2. Celiac.com 10/22/2018 - A team of researchers recently set out to determine if there is any association between prenatal gluten exposure and offspring risk of type 1 diabetes in humans. The research team first designed a national prospective cohort study using the national health information registries in Denmark. They looked at data on pregnant Danish women enrolled into the Danish National Birth Cohort, between January 1996 and October 2002, and assessed maternal gluten intake, based on maternal consumption of gluten containing foods, as reported in a 360 item food frequency questionnaire at week 25 of pregnancy. The team gathered information on type 1 diabetes occurrence in the participants’ children, from 1 January 1996 to 31 May 2016 by linking to the Danish Registry of Childhood and Adolescent Diabetes. Overall, their study included data on 101,042 pregnancies in 91,745 women, of whom 70,188 filled out the food frequency questionnaire. Once they corrected the figures to account for multiple pregnancies, pregnancies ending in abortions, stillbirths, lack of information regarding the pregnancy, and pregnancies with implausibly high or low energy intake, they included 67,565 pregnancies and 63,529 women. Gluten intake averaged 13.0 grams per day, ranging from under 7 grams per day to more than 20 grams per day. There were 247 children with type 1 diabetes among the group, for an incidence rate of 0.37%, with an average follow-up of 15.6 years. Risk of type 1 diabetes in offspring increased proportionally with maternal gluten intake during pregnancy per 10 grams per day increase of gluten. Compared to women with the lowest gluten intake of under 7 grams per day, those with the highest gluten intake who consumed 20 or more grams a day had double the risk for type 1 diabetes development in their children. These numbers indicate that high gluten intake by mothers during pregnancy may increase the risk of their children developing type 1 diabetes. However, the team is calling for further study to confirm the findings, preferably in an intervention setting. Read more in BMJ 2018;362:k3547. doi: https://doi.org/10.1136/bmj.k3547 The research team included Julie C Antvorskov, assistant professor, Thorhallur I Halldorsson, professor in food science and nutrition, Knud Josefsen, senior researcher, Jannet Svensson, associate professor5, Charlotta Granström, statistician, Bart O Roep, professor, Trine H Olesen, research assistant, Laufey Hrolfsdottir, director, Karsten Buschard, professor, and Sjudur F Olsen, adjunct professor of nutrition. They are variously affiliated with the Bartholin Institute, Rigshospitalet in Copenhagen, Denmark; the Centre for Foetal Programming, Department of Epidemiology Research, Statens Serum Institute, Copenhagen, Denmark; the Unit for Nutrition Research, Landspitali University Hospital, Reykjavik, Iceland; the Faculty of Food Science and Nutrition, University of Iceland, Reykjavik, Iceland; the Copenhagen Diabetes Research Center (CPH-DIRECT), Department of Children and Adolescents, Copenhagen University Hospital Herlev, Herlev, Denmark; the Department of Diabetes Immunology, Diabetes and Metabolism Research Institute at the Beckman Diabetes Research Institute, City of Hope, Duarte, CA, USA; the Departments of Immunohematology and Blood Transfusion, Leiden University Medical Centre, Leiden, Netherlands; the Department of Education, Science, and Quality, Akureyri Hospital, Akureyri, Iceland; and the Department of Nutrition, Harvard T.H. Chan School of Public Health, Boston, MA, USA.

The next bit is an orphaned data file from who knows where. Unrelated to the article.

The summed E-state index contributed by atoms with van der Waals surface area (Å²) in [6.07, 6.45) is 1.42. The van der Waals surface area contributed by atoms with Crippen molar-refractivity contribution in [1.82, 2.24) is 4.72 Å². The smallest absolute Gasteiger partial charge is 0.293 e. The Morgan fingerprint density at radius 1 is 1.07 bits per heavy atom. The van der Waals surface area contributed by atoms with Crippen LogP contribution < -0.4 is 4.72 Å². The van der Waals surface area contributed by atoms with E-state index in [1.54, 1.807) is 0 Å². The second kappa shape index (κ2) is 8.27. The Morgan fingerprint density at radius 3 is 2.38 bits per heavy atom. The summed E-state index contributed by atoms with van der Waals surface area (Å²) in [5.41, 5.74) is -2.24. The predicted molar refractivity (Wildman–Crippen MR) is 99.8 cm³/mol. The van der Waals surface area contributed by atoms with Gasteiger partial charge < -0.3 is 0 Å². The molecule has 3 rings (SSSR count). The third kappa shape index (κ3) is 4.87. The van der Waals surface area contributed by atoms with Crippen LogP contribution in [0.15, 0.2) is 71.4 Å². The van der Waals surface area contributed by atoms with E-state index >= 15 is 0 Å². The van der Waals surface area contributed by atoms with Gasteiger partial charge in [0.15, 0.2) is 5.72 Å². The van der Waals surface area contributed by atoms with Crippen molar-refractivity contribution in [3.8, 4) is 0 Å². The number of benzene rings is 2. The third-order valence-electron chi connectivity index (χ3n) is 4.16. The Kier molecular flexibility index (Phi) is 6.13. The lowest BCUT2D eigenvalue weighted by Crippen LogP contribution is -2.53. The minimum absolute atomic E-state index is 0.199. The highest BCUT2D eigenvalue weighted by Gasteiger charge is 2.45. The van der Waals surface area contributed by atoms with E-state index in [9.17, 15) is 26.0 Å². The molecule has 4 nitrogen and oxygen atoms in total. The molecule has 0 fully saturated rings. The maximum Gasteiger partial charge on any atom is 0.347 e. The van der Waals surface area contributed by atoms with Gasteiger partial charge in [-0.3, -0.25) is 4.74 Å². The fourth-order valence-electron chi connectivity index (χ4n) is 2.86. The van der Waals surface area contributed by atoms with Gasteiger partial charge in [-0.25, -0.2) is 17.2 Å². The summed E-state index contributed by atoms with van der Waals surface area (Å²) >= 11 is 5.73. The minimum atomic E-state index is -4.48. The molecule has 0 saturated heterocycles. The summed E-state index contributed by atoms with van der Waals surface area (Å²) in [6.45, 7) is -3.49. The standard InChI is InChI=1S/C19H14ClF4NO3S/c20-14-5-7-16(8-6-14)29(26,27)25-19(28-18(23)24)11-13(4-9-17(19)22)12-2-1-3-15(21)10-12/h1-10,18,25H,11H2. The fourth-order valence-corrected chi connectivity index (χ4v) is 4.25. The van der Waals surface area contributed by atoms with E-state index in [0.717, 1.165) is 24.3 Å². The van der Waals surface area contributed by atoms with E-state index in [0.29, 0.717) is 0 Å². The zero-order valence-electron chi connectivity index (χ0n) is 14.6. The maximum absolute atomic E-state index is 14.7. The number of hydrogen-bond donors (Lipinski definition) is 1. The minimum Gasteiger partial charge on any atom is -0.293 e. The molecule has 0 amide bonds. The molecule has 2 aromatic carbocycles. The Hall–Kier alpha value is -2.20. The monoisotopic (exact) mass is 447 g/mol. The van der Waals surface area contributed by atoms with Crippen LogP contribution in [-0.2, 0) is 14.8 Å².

3. Celiac.com 10/19/2018 - Work to develop a vaccine for celiac disease could soon lead to a vaccine for diabetes. After successful phase 1 studies of Nexvax2, their peptide-based therapeutic vaccine for celiac disease, ImmusanT has seen a significant investment from venture philanthropy organization JDRF T1D. ImmusanT's peptide therapy program for celiac disease may provide lessons for a similar therapeutic treatment for Type 1 diabetes. The investment will support ImmusanT as it attempts to develop a vaccine to prevent Type 1 diabetes, based on the early success of its peptide immunotherapy program for celiac disease, the two entities announced in a press release. ImmusanT’s celiac peptide therapy program works by identifying antigens that trigger an inflammatory responses in people with autoimmune diseases. Once identified, the peptide therapy is used to neutralize the autoimmune response. This celiac disease program goes back to 1998, when Anderson first began his efforts to find and identify the peptides. The findings were published in 2010, and the company was founded shortly afterward by Leslie Williams, BS, RN, MBA, director, president and CEO of ImmusanT. From there, ImmusanT conducted five phase 1 trials for its celiac therapy. Those trials have proven very promising, and the latest investment into a similar drug for diabetes is proof of that promise. In the case of celiac disease, the drug works by “targeting T cells in patients. Those T cells that are engaged as peptides are distributed throughout the body after the injection, and we see evidence that the T cells are being activated about 2 hours later,” Robert Anderson, BMedSc, MB, ChB, PhD, FRACP, chief scientific officer for ImmusanT, told Endocrine Today. “We found that if we gradually increase the dose in patients building up to a maintenance dose level, they become non-reactive to those peptides.” With much of the early research targeted towards demonstrating the drug’s safety, and getting the right dose and dose regimen, the development of a version targeted at diabetes, says Anderson, “should be more streamlined due to the lessons learned during the celiac disease program. That’s partly because the team knows “a lot more going into Type 1 diabetes about how peptide therapy works and how to optimize it than we did when we started celiac disease, where it was a blank slate.” This is really exciting news. A vaccine for celiac disease is exciting, to be sure, but a viable vaccine for diabetes would be a major development in disease prevention. Stay tuned for more news as the story develops. Read more at Healio.com